BERMAN: The flip side of that, you don't have any evidence yourself that that blocked number was from now President Trump, do you?
CASTRO: No, not at all. And the reason that we don't is the reason we can't say that it was or wasn't, is because the committee would not use the subpoena power.
BERMAN: You brought up the Russian lawyer at this meeting. And we did learn today that this lawyer says her own words, says that she is an informant, she works as an informant for the Russian government.
Mike Conaway, the Republican who led the House intelligence investigation on Russia matter said that was news to him. He did not know. Now, you didn't know that, your committee did not know that this woman admits to being a Russian informant?
CASTRO: No. I think that was news to everybody on the committee and to the American people and so this just underscores the fact that the investigation shouldn't have been closed prematurely, that there is still a lot of leads and things to investigate. And I imagine that we're going to see more things like that come out. And the more things like that come out, the clearer it's going to be that this was a very perfunctory investigation.
BERMAN: We know that Donald Trump Jr. had been promised dirt on Hillary Clinton from the Russian government.
BERMAN: Does it really change much of anything that the lawyer now admits she was a Russian informant? CASTRO: Well, I think her admitting that she was an informant means that there is a very clear and direct link to the Russian intelligence services and the Kremlin that they were involved all along.
BERMAN: The President today used the Republican report and said that it exonerates him. Proves he says that his campaign did nothing wrong, end of story. What do you say to that?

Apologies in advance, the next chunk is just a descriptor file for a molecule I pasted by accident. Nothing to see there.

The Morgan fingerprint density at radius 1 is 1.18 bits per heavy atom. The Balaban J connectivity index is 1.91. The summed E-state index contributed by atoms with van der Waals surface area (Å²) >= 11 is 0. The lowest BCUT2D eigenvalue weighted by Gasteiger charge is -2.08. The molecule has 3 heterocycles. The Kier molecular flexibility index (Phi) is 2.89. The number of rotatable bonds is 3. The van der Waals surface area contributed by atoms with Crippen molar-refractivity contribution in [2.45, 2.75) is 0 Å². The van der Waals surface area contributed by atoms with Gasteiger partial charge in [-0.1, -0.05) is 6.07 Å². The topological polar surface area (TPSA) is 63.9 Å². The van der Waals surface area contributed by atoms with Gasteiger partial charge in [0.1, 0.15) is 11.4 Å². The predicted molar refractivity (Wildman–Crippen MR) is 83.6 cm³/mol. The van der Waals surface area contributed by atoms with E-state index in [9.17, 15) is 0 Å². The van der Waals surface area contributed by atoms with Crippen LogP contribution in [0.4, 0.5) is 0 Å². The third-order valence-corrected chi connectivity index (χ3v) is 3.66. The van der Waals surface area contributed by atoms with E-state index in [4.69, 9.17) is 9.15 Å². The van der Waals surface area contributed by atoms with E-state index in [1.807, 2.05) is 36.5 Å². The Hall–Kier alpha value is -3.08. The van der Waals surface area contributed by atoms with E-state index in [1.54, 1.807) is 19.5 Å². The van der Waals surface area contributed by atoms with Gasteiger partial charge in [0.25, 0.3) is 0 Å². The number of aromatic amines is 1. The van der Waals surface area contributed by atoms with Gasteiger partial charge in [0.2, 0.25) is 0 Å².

CASTRO: Well, that's been his position since before the investigation ever began. And so I don't think the President is ever going to admit to many of the things.
But, remember, the campaign denying any connections or any meetings whatsoever with any Russians. So it took a lot of time and investigation to figure out that this meeting in Trump Tower happened, that the George Papadopoulos meeting with the professor happened, that Roger Stone reached out to Julian Assange in WikiLeaks and knew ahead of time about the email dump from the Clinton campaign. So that's Donald Trump strategy admit to nothing until you find me out.
BERMAN: Look, given this new information for the New York Times about the Russian lawyer, will you try to push in a formal way to reopen the investigation, or you think that door has been closed now?
CASTRO: Look, we've been pushing and we're going to continue to push. And if there is a new Congress in January then I suspect we'll reopen it.
BERMAN: Look, and finally, the word collusion means so many different things to so many people. Can you tell me what you think it means specifically and whether you think you've seen evidence now that the Trump campaign conducted in it?
CASTRO: Sure, I believe it means that there was a coordinated effort between the Trump campaign and operatives of the Russian government to affect the 2016 presidential election. And I believe that we've seen evidence of that.
BERMAN: The Republicans on the committee say that's flat out not the case. How do you reconcile?